I have a 2:1 in Humanities too. I got (unpaid) work experience at my local BBC radio station, doing everything from sitting on reception to presenting programmes, then in the afternoons I worked (paid) for a local Government scheme, doing an oral history project, and in the evenings I was a cinema usherette to top up ,my income. After about 18 months of the above, I joined the Civil Service as an Information Officer, and went on to become a press officer for various government bodies. Later in life I worked in web design. I still don't know what I want to grow up to be
Oh sorry, I haven't answered your question!
I got some basic temping for a few weeks, and worked in a dress shop on Saturdays. I had a specific sports thing I wanted to do, and that let me carry on with it.
Once that was over, I got a longer-term temp job in a university department (4 months) that let me do slightly more interesting things.
Then I got a graduate entry job - not really a formal 'scheme' but they openly said they took graduates on for a couple of years and expected them to move on. The job had lots of opportunities as it was on the fringes of 'the media' but I absolutely HATED it. Luckily realised there was another field I was interested in, took a very basic job in that field and started studying again. A very very long time later (20 years later) I achieved working in the mainstream of that field, although I'd done various other things in between. It was an endless sequence of sideways moves and eventual retraining. At one point I thought I would end up earning nothing at all as I took a pay cut about four times in a row.
I can't recommend this but in general you want to look for a feeling that you are in the right place, and then work out what bit of it is right. Also going sideways is often a good thing - so develop a skill in a job that's nowhere near what you want, then use that skill to move into a company or industry that you are actually interested in, even if the job is still not right.
I did bar work for a year feeling pretty lost, whilst attempting in vain to get a toe into the particularly competitive field that I wanted to work in. Then I went back to the uni Careers Service because I realised I needed to think of alternatives. I identified another field I really wanted to move into, where I knew there would be plenty of work.
Meanwhile I also applied to the Civil Service and was accepted. The first post I was offered would have been completely unsuitable for me at 22 (managing 50 year olds out in the sticks). But the second one, by a huge stroke of luck, included a large element of the new type of work that I'd identified. I couldn't get started fast enough. Several years later, when I wanted to leave the Civil Service, I pretty much had my pick of jobs of that type.
catsandbooks I'm in a v similar position. I did quite a vocational degree, so no-one was even thinking of grad schemes and now I've left I'm considering them but feel I've missed the boat a bit.
I did some temp work, various industries
Then worked 2 permanent jobs one day, one eve
Then I did some courses to gain some more qualifications whilst working
I was lucky to join a company on a graduate entry scheme
As you are already working I would investigate some online or evening courses in a subject that you may like to progress into. Does your work place offer any free courses or if you complete the course they may pay for an external exam ?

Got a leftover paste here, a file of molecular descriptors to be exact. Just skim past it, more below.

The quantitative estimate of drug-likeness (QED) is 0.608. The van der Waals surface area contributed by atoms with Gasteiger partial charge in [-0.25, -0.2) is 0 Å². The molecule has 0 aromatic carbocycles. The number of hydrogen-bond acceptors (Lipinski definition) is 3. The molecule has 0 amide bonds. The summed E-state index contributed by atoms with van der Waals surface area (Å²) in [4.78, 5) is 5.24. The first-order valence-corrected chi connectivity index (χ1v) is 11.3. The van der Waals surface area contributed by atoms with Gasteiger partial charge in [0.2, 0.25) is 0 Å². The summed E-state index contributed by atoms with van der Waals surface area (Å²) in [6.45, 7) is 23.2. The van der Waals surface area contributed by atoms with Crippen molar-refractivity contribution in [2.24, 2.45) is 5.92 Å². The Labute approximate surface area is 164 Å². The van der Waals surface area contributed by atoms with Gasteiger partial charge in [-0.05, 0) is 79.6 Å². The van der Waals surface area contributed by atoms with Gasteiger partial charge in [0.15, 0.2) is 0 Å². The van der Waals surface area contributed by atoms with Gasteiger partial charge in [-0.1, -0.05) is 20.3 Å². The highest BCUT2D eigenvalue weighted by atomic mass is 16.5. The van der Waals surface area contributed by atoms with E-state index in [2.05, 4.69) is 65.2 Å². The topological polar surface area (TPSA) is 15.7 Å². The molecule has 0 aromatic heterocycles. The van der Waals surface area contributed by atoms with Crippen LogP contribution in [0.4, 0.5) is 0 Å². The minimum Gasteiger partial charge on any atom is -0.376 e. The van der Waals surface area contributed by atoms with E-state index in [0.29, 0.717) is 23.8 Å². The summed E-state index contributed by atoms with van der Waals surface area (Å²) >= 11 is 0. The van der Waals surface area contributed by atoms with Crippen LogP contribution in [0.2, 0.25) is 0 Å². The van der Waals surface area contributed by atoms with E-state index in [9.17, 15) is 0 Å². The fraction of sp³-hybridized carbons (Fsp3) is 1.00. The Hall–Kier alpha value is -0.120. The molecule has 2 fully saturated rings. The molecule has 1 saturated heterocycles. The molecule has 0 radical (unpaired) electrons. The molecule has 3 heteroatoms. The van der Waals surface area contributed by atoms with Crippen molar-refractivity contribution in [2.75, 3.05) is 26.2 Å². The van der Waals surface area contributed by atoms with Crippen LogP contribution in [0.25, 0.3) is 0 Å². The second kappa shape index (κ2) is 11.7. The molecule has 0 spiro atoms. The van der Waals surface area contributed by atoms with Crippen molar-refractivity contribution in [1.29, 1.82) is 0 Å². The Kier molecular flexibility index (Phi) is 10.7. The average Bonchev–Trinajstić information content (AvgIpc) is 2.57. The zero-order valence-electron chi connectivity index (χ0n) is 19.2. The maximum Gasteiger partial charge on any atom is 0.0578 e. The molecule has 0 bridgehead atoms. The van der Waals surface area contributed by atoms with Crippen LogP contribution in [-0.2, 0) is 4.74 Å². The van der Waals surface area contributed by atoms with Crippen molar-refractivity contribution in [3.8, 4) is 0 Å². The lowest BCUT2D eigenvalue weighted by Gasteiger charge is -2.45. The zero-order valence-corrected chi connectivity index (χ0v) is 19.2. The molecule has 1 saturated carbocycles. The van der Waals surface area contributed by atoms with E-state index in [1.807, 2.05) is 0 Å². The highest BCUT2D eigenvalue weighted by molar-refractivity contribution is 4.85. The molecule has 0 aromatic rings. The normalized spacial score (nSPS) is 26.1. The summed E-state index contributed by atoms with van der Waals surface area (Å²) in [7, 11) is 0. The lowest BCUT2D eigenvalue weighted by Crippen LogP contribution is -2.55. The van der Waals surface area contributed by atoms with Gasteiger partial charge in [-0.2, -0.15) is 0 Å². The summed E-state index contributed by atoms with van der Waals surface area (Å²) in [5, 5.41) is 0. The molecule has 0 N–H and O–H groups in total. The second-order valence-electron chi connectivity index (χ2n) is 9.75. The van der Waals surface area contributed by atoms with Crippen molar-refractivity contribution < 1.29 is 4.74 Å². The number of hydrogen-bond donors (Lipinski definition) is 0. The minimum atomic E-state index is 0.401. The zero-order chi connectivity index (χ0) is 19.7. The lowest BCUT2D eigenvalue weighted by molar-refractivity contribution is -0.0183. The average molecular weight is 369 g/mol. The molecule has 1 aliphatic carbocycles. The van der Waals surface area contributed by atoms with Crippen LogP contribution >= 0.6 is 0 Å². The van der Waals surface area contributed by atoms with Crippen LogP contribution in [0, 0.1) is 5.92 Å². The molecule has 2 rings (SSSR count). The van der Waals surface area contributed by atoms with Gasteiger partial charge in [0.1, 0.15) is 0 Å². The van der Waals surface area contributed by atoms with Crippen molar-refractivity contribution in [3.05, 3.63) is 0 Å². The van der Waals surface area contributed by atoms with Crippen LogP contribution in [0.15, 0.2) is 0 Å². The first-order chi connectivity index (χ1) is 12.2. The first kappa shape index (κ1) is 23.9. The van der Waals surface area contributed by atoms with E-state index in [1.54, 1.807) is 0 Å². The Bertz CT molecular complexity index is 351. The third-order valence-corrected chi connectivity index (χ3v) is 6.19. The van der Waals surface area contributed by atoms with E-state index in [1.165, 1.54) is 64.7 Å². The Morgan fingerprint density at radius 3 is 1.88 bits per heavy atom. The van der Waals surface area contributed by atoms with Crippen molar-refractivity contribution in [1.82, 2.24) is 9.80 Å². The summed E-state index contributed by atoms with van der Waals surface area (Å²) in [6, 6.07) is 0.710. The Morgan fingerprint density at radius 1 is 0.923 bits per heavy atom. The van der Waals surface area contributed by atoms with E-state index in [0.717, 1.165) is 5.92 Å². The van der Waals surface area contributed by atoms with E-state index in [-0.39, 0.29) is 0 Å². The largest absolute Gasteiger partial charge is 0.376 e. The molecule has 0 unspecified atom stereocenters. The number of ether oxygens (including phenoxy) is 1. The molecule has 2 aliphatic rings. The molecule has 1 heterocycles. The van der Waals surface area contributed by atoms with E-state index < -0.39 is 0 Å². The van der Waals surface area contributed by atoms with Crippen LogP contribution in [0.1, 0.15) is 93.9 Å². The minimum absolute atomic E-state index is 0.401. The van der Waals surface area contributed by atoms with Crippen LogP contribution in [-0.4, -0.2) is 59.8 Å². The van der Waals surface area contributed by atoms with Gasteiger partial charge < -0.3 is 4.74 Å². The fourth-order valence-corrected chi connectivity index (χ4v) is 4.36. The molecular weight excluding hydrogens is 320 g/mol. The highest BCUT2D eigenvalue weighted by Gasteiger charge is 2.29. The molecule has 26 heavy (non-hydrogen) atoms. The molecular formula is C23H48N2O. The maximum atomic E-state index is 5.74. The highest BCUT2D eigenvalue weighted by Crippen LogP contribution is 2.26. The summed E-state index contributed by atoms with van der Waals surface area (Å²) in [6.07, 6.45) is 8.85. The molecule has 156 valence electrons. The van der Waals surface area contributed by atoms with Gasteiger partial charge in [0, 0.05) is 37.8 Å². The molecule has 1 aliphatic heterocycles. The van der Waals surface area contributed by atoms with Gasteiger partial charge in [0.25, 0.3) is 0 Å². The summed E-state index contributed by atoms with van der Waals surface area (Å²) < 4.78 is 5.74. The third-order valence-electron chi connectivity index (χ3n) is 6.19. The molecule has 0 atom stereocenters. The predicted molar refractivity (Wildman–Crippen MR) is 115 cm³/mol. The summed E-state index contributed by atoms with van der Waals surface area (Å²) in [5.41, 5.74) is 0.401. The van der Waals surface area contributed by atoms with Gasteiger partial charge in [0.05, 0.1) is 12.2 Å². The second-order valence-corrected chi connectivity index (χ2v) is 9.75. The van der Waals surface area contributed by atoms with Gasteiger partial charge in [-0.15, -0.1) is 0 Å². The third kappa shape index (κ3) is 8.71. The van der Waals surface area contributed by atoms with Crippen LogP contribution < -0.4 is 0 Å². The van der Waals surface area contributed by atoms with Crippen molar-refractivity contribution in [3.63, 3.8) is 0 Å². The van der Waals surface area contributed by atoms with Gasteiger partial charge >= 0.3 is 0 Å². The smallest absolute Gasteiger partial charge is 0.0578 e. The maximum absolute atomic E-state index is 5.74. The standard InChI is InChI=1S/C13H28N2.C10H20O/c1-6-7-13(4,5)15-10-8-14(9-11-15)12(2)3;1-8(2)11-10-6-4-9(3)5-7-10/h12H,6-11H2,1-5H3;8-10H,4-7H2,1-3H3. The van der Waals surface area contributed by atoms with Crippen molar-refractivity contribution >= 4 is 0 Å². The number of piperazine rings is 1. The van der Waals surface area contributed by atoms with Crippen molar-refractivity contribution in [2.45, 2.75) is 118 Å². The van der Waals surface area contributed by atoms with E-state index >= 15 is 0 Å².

I know a few people who have completely changed career and the key point seems to be that they have "really wanted it" and have therefore put alot of time and effort into study
I forgot to say that I applied for several graduate entry schemes, so it was not the first one that I was successful with
I did a humanities degree and left with no real idea of what I wanted to do. Didn't apply for graduate schemes as the jobs all looked really dull.
I realised I had a very vague interest in journalism and after dipping my toe in with an admin job (brain-numbingly dull) I made becoming a writer my absolute focus. I eventually got a job at a showbiz magazine (thanks to a friend tipping me off and me charming the editor) and am now at a national newspaper. I started off on crap salaries, living in awful places, but you know what I had loads of fun too.
In any industry when you're starting out you need to make all the contacts you can (friends of friends, people you chat to on a night out, you just never know who could be useful), work massively hard (I was told I had secured one job over people who had been there much longer by making sure I was first in in the morning and last to leave every day, a very deliberate tactic of mine, even if I was just Facebooking friends from home!) and don't get disheartened by rejections, par for the course.
I graduated in the mid 90s a pretty bad time as the economy was still in a slump. I did some work for a film company in Soho, really interesting but only got paid expenses, so I took a part time job in lidls to keep eating etc. Then when I needed to move out of home and rent I upped my shop hours and gave up the film work. In the end I worked in the shop for over a year, saved some money and left to seek my fortune in London. Through tempting I got office experience and got an opportunity to apply for a ft position in a London borough, I then stayed in local government. That suited me my degree was in government and I got funding for post graduate study while in work. So it worked out well in the end. Being in the right place helps. There were no opportunities for me in the small town I returned to. But experience gained in the big smoke is transferabl.
Join the discussion
Registering is free, easy, and means you can join in the discussion, get discounts, win prizes and lots more.Register now
Already registered with Mumsnet? Log in to leave your comment or alternatively, sign in with Facebook or Google.
Please login first.